Woodward developing new fuel injection systems

01 March 2023

Global engine fuel injection system manufacturer Woodward has announced it is developing a comprehensive new range of injection systems applicable for large engines powered by new and future fuels, including methanol and ammonia.

Designed to support the global energy transition to low carbon fuels, the comprehensive portfolio of injection systems for P2X fuels in large engines will range from 134 to 1341 hp/cyl (100 to 1000 kW/cyl) to enable all possible combustion concepts.

Woodward fuel injection systems Woodward said it is developing new injection systems for engines operating on new and future fuels. (Photo: Woodward)

For applications that require the highest levels of power density and efficiency, Woodward is developing a High-Pressure Dual-Fuel (HPDF) platform for methanol and ammonia injection with full diesel backup capability.

“The combustion engine industry is accelerating its efforts to decarbonize and switch from fossil fuels to alternative fuels produced from renewable sources (P2X) such as hydrogen, methanol and ammonia, and as a leading global injector manufacturer we need to ensure we have tailor made solutions for this transition” said Dr. Michael Willmann, director of Engineering - Large Engine Systems at Woodward.

“We are currently collaborating closely with engine OEM’s to design and test a range of injector systems that will meet the performance demands of new engines. Current development stages range from full field validation through to SCE and R&D phase with extremely positive results to date.”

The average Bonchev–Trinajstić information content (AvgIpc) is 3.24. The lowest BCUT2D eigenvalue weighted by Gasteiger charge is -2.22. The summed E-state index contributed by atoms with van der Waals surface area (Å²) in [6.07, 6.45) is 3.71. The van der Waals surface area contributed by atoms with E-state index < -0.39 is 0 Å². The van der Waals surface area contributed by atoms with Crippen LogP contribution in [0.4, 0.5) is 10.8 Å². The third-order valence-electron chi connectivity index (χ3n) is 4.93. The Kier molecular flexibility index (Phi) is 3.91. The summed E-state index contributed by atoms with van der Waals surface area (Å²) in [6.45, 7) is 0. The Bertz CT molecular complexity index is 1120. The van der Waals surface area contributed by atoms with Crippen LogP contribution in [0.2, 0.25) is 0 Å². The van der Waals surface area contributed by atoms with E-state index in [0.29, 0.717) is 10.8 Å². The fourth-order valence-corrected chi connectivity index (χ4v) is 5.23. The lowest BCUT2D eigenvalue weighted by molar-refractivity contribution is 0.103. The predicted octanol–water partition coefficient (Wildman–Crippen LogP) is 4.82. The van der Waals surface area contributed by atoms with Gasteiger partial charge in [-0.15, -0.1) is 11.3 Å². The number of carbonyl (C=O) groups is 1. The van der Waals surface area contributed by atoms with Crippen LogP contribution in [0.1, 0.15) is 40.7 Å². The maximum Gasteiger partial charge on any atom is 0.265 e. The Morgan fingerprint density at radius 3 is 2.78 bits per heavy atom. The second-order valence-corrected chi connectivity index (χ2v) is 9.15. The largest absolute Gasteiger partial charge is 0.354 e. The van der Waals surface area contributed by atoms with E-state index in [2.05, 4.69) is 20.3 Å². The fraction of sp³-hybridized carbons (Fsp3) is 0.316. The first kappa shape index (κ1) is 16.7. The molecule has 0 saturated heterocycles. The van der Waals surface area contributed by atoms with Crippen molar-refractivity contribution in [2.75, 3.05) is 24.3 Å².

Woodward said the new range of direct solenoid actuated injection systems is tailored to meet market requirements for simpler and retrofitted systems, including methanol injection systems for Port Fuel Injection (PFI) and Direct Injection (DI). The injectors are designed for optimal atomization of the fuel to enable good mixing and minimize wall wetting.

For gas engines that are adapted to run on gaseous P2X fuels such as hydrogen and ammonia, Woodward’s existing SOGAV gas admission valve technology is also being optimized to withstand the properties of these fuels such as poor lubricity, corrosion behavior and hydrogen embrittlement.

“There is a broad variety of combustion concepts for these fuels, and the best choice strongly depends on the target application for the user, whether they are in the marine and shipping sector, power generation or wider industry applications where these engines will be used,” Willmann said. “We are seeing the creation of a range of solutions to meet specific needs.”

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